A rematch against UFC Middleweight Champion Anderson Silva, not Rich Franklin at UFC 103 on Sept. 19, is what Dan Henderson can focus on now that company president Dana White has shuffled the deck in the wake of Affliction MMA’s demise.
Affliction refugee Vitor Belfort is now booked to replace Henderson opposite Franklin in the UFC 103 main event, which had fans less than thrilled when it was announced earlier this month.
White did not announce a hard date for Silva-Henderson 2, saying that it will all depend on "how banged up" Silva is after challenging Forrest Griffin in a non-title 205-pound special attraction next weekend at UFC 101.
However, if history is any indicator, Silva might be ready to rock on Sunday, Aug. 9 -- he has remarkably suffered very little, if any, damage throughout his perfect nine-fight UFC career thus far.
In fact, Henderson is among the few who performed quite well before experiencing the same fate as the rest: Defeat.
Silva and Henderson first met at UFC 82: "Pride of a Champion" back in March 2008. Henderson controlled much of the first round, using his Olympic-caliber Greco Roman wrestling skills to takedown the Brazilian and implement effective ground and pound.
He also took time between throwing punches to smother Silva’s airway -- a rarely seen, albeit legal, maneuver to disrupt the breathing of an opponent. However, it seemed to irritate and anger Silva more than anything else.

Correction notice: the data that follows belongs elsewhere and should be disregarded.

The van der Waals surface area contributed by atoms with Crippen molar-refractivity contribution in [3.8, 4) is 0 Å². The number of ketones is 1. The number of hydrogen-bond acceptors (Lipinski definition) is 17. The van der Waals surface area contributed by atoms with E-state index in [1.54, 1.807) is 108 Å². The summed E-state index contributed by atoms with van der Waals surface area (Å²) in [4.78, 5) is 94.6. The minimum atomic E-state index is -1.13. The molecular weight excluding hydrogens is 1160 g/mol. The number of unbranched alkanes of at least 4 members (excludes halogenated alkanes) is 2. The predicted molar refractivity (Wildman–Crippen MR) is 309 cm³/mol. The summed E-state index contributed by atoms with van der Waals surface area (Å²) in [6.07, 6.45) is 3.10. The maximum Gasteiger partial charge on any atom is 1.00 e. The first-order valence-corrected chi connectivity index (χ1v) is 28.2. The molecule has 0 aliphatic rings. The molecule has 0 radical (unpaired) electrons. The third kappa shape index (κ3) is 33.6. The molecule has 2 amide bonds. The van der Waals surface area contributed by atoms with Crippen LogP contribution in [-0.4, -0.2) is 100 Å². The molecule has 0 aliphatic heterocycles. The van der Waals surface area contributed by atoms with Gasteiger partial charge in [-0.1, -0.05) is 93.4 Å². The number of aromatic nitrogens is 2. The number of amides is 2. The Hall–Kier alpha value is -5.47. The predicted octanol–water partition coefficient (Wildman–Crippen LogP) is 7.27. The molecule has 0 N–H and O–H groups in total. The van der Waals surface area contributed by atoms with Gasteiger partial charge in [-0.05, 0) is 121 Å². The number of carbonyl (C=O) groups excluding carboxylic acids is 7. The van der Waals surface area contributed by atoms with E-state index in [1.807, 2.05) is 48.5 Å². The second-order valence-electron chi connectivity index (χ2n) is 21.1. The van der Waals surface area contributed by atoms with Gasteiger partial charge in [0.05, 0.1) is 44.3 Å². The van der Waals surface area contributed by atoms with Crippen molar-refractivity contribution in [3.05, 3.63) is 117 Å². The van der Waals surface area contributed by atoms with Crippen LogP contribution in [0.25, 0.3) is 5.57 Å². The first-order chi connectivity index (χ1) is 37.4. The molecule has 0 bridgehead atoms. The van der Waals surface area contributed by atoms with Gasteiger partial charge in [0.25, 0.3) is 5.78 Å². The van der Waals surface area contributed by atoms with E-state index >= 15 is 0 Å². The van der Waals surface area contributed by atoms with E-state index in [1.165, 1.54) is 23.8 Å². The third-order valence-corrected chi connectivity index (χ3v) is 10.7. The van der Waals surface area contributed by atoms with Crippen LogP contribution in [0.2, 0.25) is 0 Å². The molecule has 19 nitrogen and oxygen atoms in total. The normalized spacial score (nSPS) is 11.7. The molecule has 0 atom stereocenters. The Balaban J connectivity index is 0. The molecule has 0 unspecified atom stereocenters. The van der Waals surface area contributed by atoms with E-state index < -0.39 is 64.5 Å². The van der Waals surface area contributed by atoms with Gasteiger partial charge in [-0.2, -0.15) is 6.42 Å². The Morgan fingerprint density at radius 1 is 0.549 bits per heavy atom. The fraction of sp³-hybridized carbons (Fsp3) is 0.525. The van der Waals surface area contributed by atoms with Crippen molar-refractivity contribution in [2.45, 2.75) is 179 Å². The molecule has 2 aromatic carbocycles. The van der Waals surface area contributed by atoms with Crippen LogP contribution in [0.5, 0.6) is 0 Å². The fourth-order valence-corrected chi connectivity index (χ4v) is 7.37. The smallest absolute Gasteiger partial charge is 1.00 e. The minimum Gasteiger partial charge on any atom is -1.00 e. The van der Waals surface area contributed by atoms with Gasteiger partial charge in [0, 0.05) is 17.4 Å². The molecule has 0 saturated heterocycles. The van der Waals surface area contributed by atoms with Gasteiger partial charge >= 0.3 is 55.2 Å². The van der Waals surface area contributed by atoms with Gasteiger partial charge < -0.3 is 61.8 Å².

Silva came out in the second round a new man, putting it on "Hollywood" with a punishing assortment of pinpoint strikes. Henderson eventually hit the floor and Silva capitalized by securing a fight-ending rear naked choke with just 12 seconds to spare before the frame expired.
Since losing his Pride FC title to Silva that night, Henderson has strung together three consecutive victories against very tough opponents.
He notched victories over Brazilian jiu-jitsu powerhouse Rousimar Palhares and former middleweight champion Rich Franklin, as well as dismantled Michael Bisping at UFC 100 with an epic punch/flying forearm punch combination that will go down as one of the best knockouts ever.
In short, Henderson has seemingly earned another opportunity to challenge for the 185-pound world title. And his stock has never been higher thanks to the Bisping beatdown.
Silva, on the other hand, has had to pack-on 20 extra pounds in an effort to rekindle the excitement that earned him the title as the most dangerous fighter in the sport. He’s fresh off back-to-back underwhelming -- albeit winning performances -- against middleweight challengers Thales Leites and Patrick Cote.
White matched Silva up against Griffin with the idea that it would spark fireworks -- something that has been missing in Silva’s two most recent appearances. Apparently, a record-setting nine straight UFC wins -- seven of which were all stoppages that never went longer than two rounds -- is not good enough these days.
He’ll look to add Henderson’s name to that impressive hit list, again, when the pair rematch later this year.